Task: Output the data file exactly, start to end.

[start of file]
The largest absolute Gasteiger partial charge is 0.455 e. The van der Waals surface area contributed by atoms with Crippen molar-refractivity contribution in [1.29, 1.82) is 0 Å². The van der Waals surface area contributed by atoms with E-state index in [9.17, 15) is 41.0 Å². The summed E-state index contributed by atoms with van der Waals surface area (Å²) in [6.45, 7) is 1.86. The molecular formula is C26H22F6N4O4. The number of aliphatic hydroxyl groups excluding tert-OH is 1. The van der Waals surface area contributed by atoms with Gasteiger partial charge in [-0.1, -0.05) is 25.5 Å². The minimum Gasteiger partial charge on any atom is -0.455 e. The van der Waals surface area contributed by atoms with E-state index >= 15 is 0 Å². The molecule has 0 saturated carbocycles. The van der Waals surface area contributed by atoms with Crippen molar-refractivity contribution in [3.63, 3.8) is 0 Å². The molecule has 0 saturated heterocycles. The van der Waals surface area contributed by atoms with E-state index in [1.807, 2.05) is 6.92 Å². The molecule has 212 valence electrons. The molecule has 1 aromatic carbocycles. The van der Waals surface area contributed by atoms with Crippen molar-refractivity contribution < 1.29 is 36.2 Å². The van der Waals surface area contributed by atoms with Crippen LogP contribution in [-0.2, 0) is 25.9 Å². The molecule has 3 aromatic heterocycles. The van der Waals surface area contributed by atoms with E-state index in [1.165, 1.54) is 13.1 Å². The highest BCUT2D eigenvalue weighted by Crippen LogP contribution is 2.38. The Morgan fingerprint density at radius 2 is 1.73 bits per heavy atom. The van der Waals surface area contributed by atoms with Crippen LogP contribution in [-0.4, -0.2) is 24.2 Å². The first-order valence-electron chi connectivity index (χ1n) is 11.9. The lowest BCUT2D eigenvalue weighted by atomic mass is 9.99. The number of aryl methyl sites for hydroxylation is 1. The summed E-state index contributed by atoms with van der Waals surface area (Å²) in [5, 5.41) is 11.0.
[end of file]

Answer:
The largest absolute Gasteiger partial charge is 0.455 e. The van der Waals surface area contributed by atoms with Crippen molar-refractivity contribution in [1.29, 1.82) is 0 Å². The van der Waals surface area contributed by atoms with E-state index in [9.17, 15) is 41.0 Å². The summed E-state index contributed by atoms with van der Waals surface area (Å²) in [6.45, 7) is 1.86. The molecular formula is C26H22F6N4O4. The number of aliphatic hydroxyl groups excluding tert-OH is 1. The van der Waals surface area contributed by atoms with Gasteiger partial charge in [-0.1, -0.05) is 25.5 Å². The minimum Gasteiger partial charge on any atom is -0.455 e. The van der Waals surface area contributed by atoms with E-state index >= 15 is 0 Å². The molecule has 0 saturated carbocycles. The van der Waals surface area contributed by atoms with Crippen molar-refractivity contribution in [3.63, 3.8) is 0 Å². The molecule has 0 saturated heterocycles. The van der Waals surface area contributed by atoms with E-state index in [1.807, 2.05) is 6.92 Å². The molecule has 212 valence electrons. The molecule has 1 aromatic carbocycles. The van der Waals surface area contributed by atoms with Crippen molar-refractivity contribution < 1.29 is 36.2 Å². The van der Waals surface area contributed by atoms with Crippen LogP contribution in [-0.2, 0) is 25.9 Å². The molecule has 3 aromatic heterocycles. The van der Waals surface area contributed by atoms with E-state index in [1.165, 1.54) is 13.1 Å². The highest BCUT2D eigenvalue weighted by Crippen LogP contribution is 2.38. The Morgan fingerprint density at radius 2 is 1.73 bits per heavy atom. The van der Waals surface area contributed by atoms with Crippen LogP contribution in [-0.4, -0.2) is 24.2 Å². The first-order valence-electron chi connectivity index (χ1n) is 11.9. The lowest BCUT2D eigenvalue weighted by atomic mass is 9.99. The number of aryl methyl sites for hydroxylation is 1. The summed E-state index contributed by atoms with van der Waals surface area (Å²) in [5, 5.41) is 11.0.